The Age of Platform Stacking

“What’s next?” is on the tip of everyone’s tongue in this industry. People are always hungry for what’s going to replace what exists now, but from a social platform perspective, we’re not in a here today, gone tomorrow ecosystem. Instead, platforms are “stacking” on top of each other. They’re not being replaced, just added to.

Facebook has, at least for the time being, established itself as the social networking leader. Its dominance has been in place for some time, and despite the predictions that Facebook will be replaced by a “counter-point” (a.k.a. The Facebook Killer), Facebook’s dominance has continued.

Instead, Facebook is being stacked upon. Facebook took what other social networks like MySpace and Friendster were doing and solidified the social graph trend, which is essentially people building, maintaining and managing their personal relationships through technological channels. Facebook unleashed the social graph to the world. Today, more than 900 million users are maintaining their personal connections through the platform, and this shows no signs of going away.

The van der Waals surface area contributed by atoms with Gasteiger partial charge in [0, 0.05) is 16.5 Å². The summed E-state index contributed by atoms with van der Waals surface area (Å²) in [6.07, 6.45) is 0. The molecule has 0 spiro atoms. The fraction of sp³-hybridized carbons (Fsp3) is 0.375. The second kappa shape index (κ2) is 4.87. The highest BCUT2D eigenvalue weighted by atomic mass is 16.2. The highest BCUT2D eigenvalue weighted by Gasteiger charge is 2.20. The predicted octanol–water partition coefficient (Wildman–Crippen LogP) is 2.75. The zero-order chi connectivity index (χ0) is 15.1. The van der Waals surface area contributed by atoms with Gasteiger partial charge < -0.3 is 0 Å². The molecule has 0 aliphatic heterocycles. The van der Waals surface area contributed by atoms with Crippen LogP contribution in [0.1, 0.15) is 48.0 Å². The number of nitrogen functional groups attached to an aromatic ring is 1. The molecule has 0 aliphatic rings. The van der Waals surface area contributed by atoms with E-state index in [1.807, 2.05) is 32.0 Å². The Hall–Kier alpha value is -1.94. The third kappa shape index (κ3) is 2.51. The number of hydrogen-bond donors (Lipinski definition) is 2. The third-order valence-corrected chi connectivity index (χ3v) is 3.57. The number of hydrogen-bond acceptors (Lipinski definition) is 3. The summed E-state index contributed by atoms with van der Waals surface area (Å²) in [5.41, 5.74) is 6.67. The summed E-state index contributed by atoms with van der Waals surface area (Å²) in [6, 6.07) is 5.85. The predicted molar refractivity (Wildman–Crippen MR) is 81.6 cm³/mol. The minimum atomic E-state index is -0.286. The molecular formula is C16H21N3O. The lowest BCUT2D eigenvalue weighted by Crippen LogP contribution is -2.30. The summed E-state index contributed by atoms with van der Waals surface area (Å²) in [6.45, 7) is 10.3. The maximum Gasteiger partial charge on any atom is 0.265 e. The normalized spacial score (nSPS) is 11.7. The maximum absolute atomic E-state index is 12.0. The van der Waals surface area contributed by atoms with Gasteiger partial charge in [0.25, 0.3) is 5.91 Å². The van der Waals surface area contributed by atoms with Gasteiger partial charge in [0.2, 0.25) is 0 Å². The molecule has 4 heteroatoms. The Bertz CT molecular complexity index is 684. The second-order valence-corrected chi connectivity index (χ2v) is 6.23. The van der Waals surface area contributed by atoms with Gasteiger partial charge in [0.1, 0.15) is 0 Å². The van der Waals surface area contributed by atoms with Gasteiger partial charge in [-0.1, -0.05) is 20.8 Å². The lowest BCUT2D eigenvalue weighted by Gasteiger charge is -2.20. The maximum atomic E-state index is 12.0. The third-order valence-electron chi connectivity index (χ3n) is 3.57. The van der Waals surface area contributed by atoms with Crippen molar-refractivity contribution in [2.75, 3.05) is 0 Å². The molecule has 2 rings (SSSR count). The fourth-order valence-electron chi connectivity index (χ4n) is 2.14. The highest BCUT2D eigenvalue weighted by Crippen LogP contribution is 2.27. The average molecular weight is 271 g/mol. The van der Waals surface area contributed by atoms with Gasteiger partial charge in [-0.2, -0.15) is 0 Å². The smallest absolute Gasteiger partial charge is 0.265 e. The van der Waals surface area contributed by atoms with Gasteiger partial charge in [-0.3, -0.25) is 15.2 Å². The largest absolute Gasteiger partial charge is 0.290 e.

Instead, Facebook’s social graph only continues to grow stronger. We’ve seen the introduction of the location-graph through social platforms like Foursquare. These platforms can feed into social-graph focused networks like Facebook to add geographical context to what the social graph already provided—a platform stacking onto but not replacing another platform.

Now we’re seeing the next evolution with platforms like Highlight and Glancee bringing the interest and location graphs together to create offline experiences. Things seem to be coming full circle Relationships moved online with Facebook, translated themselves into something more real-world through geo-location platforms like Foursquare and are now moving offline again through Highlight, but all of this is happening together. Not a single platform has replaced the other. They’ve simply stacked on what others were doing.

However, a hiccup does exist. As online moves offline the digital courage that existed before goes away, and a permission disconnect occurs. Connecting online brings a sense of comfort because of its seemingly transactional nature. Highlight makes the transition from online to offline very abrupt, which can be off-putting. Without the right permission controls in place, the stacking in this form, at least, might end.

It’s interesting to see all of this occurring. Will we see something go away to be replaced by something else, or are we heading into an age in which social media moves from being a set of separate platforms to being a sum of its parts?